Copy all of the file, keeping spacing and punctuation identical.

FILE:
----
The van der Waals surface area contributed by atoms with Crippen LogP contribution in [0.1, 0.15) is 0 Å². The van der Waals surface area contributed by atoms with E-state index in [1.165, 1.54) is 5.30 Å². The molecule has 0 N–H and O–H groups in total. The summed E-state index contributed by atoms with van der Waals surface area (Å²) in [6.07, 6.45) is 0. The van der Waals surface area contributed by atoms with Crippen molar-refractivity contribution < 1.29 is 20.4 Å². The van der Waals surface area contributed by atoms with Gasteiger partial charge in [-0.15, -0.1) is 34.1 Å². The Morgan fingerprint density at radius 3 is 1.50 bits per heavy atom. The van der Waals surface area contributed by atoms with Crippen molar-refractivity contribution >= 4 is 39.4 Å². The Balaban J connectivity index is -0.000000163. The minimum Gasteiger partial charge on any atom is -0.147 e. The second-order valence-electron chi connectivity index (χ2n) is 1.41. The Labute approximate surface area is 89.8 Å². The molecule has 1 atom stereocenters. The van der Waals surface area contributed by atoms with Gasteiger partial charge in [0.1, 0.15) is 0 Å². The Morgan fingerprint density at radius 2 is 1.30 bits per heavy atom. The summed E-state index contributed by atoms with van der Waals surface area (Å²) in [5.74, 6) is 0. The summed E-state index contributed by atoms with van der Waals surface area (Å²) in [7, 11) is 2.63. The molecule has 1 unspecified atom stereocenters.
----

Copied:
The van der Waals surface area contributed by atoms with Crippen LogP contribution in [0.1, 0.15) is 0 Å². The van der Waals surface area contributed by atoms with E-state index in [1.165, 1.54) is 5.30 Å². The molecule has 0 N–H and O–H groups in total. The summed E-state index contributed by atoms with van der Waals surface area (Å²) in [6.07, 6.45) is 0. The van der Waals surface area contributed by atoms with Crippen molar-refractivity contribution < 1.29 is 20.4 Å². The van der Waals surface area contributed by atoms with Gasteiger partial charge in [-0.15, -0.1) is 34.1 Å². The Morgan fingerprint density at radius 3 is 1.50 bits per heavy atom. The van der Waals surface area contributed by atoms with Crippen molar-refractivity contribution >= 4 is 39.4 Å². The Balaban J connectivity index is -0.000000163. The minimum Gasteiger partial charge on any atom is -0.147 e. The second-order valence-electron chi connectivity index (χ2n) is 1.41. The Labute approximate surface area is 89.8 Å². The molecule has 1 atom stereocenters. The van der Waals surface area contributed by atoms with Gasteiger partial charge in [0.1, 0.15) is 0 Å². The Morgan fingerprint density at radius 2 is 1.30 bits per heavy atom. The summed E-state index contributed by atoms with van der Waals surface area (Å²) in [5.74, 6) is 0. The summed E-state index contributed by atoms with van der Waals surface area (Å²) in [7, 11) is 2.63. The molecule has 1 unspecified atom stereocenters.